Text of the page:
Avatar, by Albert W. Vogt III

When I first saw Avatar (2009), I was struck by the experience, and I mean that word precisely.  It is kind of a dumb movie and a derivative plot, basically is Dances with Wolves in outer space.  If you are unfamiliar with that story, it is about a disillusioned Civil War veteran who journeys to the vanishing American frontier and, as the expression goes, goes native.  You could almost line up the two films side-by-side and they would match beat-for-beat.  Yet with Avatar, the message behind the film of modern society being bad and indigenous culture being good will stick with you until you are blue in the face.

There is a lot of blue in Avatar.  Pandora, the planet on which this story takes place, orbits a much bigger blue one.  The Na’vi, the race of humanoids that inhabit Pandora, and blue skinned and are not too keen on the corporation that is there and attempting to strip mine their resources.  The stuff the “sky people,” as the Na’vi refer to humans, were looking for is laughably called “unobtanium.”  As it turns out, that is a real word for a rare or hypothetical metal, but at the time I thought, “Come on.”  Anyway, this tense world is what Jake Sully (Sam Worthington), a former Marine, enters.  He is there to replace his dead twin brother who was supposed to “pilot,” for lack of a better word, a Na’vi body that was grown from his brother’s DNA.  Given that he is also crippled from his service, he takes naturally to his avatar and its ability to do the things he once could as a soldier.  He wanted to belong again, and the commander of the mercenaries there to protect the corporation’s interests, Colonel Miles Quaritch (Stephen Lang), used Jake’s desire to be of use to collect information on what he sees as a threat in the Na’vi.  Where it all goes wrong for the corporation is when Jake falls in love with Na’vi culture generally, and Neytiri (Zoe Saldana) specifically.  Neytiri is the one who finds Jake lost in the Pandora woods and brings him into the Na’vi village where he acts as a liaison in trying to bring peace between the aliens (in this case humans) and the native population.  Where things fall apart, though, is when the corporation decides to uproot the tree in which this group of Na’vi live, forcing Jake to side with his new home.  In the process, he unites many groups of Na’vi, and together they manage to defeat the more technologically advanced “Sky People” and usher them off planet.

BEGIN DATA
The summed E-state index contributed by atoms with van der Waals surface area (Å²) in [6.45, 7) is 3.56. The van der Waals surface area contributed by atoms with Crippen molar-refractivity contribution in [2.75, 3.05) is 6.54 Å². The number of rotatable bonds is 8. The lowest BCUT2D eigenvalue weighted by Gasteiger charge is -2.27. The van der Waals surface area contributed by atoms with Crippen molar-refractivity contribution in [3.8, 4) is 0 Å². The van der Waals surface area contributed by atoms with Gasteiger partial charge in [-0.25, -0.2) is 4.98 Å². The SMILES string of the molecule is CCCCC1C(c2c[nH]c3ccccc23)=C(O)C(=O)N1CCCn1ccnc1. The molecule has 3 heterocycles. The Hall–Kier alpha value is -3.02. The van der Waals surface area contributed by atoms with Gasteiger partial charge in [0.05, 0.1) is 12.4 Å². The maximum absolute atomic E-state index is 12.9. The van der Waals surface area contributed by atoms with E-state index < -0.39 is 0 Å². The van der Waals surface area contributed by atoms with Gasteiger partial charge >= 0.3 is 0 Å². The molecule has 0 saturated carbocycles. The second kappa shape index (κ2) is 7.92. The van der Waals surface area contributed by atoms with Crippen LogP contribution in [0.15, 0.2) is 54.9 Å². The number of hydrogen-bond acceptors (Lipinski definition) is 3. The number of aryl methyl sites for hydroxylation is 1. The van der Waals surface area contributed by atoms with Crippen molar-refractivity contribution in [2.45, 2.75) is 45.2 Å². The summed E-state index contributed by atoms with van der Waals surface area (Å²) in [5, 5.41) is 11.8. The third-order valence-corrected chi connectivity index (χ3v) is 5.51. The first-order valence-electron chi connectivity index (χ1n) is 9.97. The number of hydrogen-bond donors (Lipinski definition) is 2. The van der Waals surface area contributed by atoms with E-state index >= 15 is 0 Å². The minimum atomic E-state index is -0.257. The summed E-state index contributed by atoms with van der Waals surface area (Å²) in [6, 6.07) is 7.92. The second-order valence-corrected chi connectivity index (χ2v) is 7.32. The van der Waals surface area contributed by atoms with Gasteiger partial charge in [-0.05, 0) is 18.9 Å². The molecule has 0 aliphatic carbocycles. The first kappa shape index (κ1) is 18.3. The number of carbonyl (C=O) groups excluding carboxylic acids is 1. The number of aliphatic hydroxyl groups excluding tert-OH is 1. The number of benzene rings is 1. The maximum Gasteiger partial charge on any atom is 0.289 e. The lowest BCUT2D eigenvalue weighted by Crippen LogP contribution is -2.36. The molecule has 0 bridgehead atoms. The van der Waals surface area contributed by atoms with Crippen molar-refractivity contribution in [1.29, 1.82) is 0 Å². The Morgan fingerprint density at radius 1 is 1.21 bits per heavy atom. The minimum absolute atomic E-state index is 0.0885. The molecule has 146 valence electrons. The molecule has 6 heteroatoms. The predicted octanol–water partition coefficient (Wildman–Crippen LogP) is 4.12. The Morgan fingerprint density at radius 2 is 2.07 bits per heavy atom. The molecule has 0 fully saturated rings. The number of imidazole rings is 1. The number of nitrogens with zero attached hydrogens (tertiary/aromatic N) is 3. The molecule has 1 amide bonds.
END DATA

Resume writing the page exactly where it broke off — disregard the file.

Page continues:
As mentioned at the outset, Avatar has a clear message that technology is bad.  The actions of the corporation, obviously motivated by greed and profit, were heinous.  What made things border on silly, though, was how over-the-top evil they behaved.  I supposed when dealing with a science fiction story with strange beings with which the audience is unfamiliar, you need to make certain other parameters firm like who are the villains.  Interestingly, however, was the fact that Jake used throat microphones to communicate with Neytiri and her brother Tsu’tey (Laz Alonso) during the climactic battle. So, some technology is okay, then, when it is used to fight corporate greed.  Either way, a more balanced approach to the story would have been appreciated.

Also, as I alluded to above, watching Avatar is about the experience of being on Pandora, and I must give credit to James Cameron for creating an immersive bit of cinema.  After thinking about it, it is easy to see why Jake would fall in love with not just the people, but the flora and fauna.  This brings me to the Franciscan wing of Catholicism.  There is the famous story of St. Francis of Assisi who, frustrated that his message was falling on deaf people ears, instead began preaching to animals.  Since that time in the thirteenth century, the Church has professed a care for all God’s creature, be them sentient or otherwise.  That does not mean you need to be a vegetarian to be a Catholic.  Lord knows I am not one.  But the defense of the planet and all its inhabitants is in keeping with sound Church teaching.

If you have not seen Avatar and are interested in viewing it, try to ignore the message involved, even though every attempt is made to hit you over the head with it.  But if you enjoy slick filming techniques, then go for it, and know that it has held up fairly well since its release.  There is violence in it, but very much in keeping with its PG-13 rating.  And you can find it on Disney +, so if you have that service, you are all set.

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